Contents: Introduction Part I: The Ocean and its Threats 1. The Value of the Oceans 2. Non-Climate Threats to Marine Ecosystems and Biodiversity 3. Climate Change and the Oceans Part II: Ocean Governance, International Law, and Place-based protections for Marine Ecosystems 4. The International Legal Framework of Ocean Governance 5. Place-based Marine Governance: An Overview Part III: Adapting Place-based Marine Governance to Climate Change 6. 'Accidental' Adaptation: Climate Change and Existing Place-based Marine Management 7. Purposeful Climate Change Adaptation in Place-based Governance Systems 8. Making Marine Spatial Planning Climate Change Dynamic Conclusion.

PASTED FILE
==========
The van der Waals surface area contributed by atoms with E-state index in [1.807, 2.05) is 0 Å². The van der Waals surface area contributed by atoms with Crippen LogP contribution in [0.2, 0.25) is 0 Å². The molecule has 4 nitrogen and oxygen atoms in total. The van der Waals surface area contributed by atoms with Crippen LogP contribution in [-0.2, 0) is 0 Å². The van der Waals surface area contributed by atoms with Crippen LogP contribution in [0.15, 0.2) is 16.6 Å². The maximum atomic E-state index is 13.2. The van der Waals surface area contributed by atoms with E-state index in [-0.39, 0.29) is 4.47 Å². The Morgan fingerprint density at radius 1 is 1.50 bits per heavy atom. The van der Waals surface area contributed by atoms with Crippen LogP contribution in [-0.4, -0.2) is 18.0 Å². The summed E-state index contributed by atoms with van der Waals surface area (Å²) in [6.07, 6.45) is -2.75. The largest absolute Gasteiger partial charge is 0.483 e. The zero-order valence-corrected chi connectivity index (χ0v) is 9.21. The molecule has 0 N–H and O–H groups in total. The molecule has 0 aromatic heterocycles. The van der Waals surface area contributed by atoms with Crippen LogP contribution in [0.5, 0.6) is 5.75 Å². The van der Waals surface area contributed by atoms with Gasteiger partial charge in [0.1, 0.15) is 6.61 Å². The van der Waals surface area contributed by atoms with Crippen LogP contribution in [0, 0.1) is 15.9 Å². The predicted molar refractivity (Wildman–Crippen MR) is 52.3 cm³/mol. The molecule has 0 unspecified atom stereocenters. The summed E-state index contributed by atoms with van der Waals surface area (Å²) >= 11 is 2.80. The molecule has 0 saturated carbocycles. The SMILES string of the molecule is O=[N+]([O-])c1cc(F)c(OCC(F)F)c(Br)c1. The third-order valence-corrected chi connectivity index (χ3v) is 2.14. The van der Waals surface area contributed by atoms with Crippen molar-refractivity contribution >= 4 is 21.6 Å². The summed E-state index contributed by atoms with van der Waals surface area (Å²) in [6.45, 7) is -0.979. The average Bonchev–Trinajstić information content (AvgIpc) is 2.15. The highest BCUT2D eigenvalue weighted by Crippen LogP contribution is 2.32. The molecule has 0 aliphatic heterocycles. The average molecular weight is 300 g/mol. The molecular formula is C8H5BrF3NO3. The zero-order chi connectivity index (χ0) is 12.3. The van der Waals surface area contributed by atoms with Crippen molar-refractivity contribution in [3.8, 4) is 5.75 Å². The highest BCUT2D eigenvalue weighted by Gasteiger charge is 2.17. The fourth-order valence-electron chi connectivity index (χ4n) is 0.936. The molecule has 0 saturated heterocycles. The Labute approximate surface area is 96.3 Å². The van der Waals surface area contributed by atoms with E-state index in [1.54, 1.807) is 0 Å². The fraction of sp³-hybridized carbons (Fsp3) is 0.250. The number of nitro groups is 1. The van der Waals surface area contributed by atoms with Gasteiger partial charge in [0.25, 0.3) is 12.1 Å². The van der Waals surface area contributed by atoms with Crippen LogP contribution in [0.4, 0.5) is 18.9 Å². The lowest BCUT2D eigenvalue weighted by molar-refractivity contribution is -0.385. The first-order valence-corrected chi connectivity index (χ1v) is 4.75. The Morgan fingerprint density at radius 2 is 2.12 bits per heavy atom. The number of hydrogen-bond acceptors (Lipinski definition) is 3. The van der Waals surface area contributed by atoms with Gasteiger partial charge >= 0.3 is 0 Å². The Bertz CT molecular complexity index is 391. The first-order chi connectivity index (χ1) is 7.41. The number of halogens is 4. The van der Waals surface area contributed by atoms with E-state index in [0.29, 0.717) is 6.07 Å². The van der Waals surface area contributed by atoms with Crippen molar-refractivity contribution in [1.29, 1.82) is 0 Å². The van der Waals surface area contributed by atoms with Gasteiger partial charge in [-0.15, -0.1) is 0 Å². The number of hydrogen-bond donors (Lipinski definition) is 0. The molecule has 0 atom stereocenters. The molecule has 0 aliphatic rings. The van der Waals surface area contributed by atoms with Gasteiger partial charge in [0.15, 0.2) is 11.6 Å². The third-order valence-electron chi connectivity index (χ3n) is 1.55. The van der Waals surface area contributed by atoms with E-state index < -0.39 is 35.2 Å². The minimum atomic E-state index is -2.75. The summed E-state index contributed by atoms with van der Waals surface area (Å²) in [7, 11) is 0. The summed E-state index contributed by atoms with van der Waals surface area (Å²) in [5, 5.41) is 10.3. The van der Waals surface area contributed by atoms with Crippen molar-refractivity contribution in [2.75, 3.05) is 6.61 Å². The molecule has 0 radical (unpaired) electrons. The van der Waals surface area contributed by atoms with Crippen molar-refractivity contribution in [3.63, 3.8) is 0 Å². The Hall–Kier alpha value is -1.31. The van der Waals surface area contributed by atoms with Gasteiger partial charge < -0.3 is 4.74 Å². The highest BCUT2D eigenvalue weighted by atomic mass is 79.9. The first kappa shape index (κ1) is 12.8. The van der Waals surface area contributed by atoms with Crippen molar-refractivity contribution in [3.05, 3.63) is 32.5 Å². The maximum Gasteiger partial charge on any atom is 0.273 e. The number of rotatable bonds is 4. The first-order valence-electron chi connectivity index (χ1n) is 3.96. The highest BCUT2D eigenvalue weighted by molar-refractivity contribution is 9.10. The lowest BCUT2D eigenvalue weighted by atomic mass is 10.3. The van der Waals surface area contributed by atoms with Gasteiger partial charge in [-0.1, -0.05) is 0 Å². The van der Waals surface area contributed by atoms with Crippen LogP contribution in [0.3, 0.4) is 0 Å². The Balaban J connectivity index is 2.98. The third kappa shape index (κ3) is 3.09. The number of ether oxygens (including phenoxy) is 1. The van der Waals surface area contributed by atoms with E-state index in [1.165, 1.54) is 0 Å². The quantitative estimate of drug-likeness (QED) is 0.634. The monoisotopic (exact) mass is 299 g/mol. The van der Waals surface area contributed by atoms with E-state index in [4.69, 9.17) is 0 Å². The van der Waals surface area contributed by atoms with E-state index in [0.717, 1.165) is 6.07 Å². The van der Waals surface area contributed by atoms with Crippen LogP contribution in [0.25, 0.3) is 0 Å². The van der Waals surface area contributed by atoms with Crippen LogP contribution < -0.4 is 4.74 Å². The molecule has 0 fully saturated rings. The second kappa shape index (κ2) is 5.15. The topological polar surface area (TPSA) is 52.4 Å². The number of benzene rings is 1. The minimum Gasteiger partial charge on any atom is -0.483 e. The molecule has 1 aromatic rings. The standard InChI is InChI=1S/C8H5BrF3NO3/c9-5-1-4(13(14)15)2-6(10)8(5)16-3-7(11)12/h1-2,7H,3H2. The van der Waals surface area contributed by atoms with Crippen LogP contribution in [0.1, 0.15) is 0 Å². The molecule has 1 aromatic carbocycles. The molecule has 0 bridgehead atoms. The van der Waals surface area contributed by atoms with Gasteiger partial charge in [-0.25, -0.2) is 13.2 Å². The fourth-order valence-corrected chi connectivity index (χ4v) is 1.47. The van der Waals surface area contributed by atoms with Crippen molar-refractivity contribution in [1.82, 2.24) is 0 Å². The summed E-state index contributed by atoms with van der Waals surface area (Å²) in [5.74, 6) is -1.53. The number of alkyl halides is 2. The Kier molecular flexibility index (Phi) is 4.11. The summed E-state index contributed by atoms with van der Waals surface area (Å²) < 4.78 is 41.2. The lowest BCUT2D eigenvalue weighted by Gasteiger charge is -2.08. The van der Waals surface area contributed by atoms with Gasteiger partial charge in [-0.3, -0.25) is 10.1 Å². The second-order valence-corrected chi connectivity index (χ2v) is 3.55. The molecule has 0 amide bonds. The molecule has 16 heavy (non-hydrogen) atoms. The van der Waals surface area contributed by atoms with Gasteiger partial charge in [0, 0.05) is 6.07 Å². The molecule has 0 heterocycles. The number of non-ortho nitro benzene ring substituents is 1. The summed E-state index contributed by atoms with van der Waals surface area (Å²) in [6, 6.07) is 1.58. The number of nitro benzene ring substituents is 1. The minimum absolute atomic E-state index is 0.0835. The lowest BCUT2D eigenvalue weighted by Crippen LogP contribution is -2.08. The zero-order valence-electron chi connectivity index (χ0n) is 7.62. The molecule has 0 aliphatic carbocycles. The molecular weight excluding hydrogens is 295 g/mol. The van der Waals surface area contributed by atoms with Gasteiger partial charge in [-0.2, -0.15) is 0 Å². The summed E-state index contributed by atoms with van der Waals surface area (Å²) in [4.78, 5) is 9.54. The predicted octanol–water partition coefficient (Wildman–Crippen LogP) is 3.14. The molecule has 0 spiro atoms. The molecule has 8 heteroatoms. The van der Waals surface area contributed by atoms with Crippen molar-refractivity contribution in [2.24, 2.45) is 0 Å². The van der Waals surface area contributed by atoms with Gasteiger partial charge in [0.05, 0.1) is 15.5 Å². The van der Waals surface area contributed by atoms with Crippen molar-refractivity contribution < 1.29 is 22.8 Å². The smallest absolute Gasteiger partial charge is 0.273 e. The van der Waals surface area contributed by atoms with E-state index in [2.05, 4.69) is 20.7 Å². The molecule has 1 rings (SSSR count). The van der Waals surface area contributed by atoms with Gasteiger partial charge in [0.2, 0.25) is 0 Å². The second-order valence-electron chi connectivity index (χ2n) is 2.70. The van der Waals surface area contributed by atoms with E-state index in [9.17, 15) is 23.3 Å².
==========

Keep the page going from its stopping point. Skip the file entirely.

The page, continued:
(source: Nielsen Book Data)
Comparative Ocean Governance examines the world's attempts to improve ocean governance through place-based management - marine protected areas, ocean zoning, marine spatial planning - and evaluates this growing trend in light of the advent of climate change and its impacts on the seas. This monograph opens with an explanation of the economics of the oceans and their value to the global environment and the earth's population, the long-term stressors that have impacted oceans, and the new threats to ocean sustainability that climate change poses. It then examines the international framework for ocean management and coastal nations' increasing adoption of place-based governance regimes. The final section explores how these place-based management regimes intersect with climate change adaptation efforts, either accidentally or intentionally. It then offers suggestions for making place-based marine management even more flexible and responsive for the future. Environmental law scholars, legislators and policymakers, marine scientists, and all those concerned for the welfare of the world's oceans will find this book of great value. (source: Nielsen Book Data)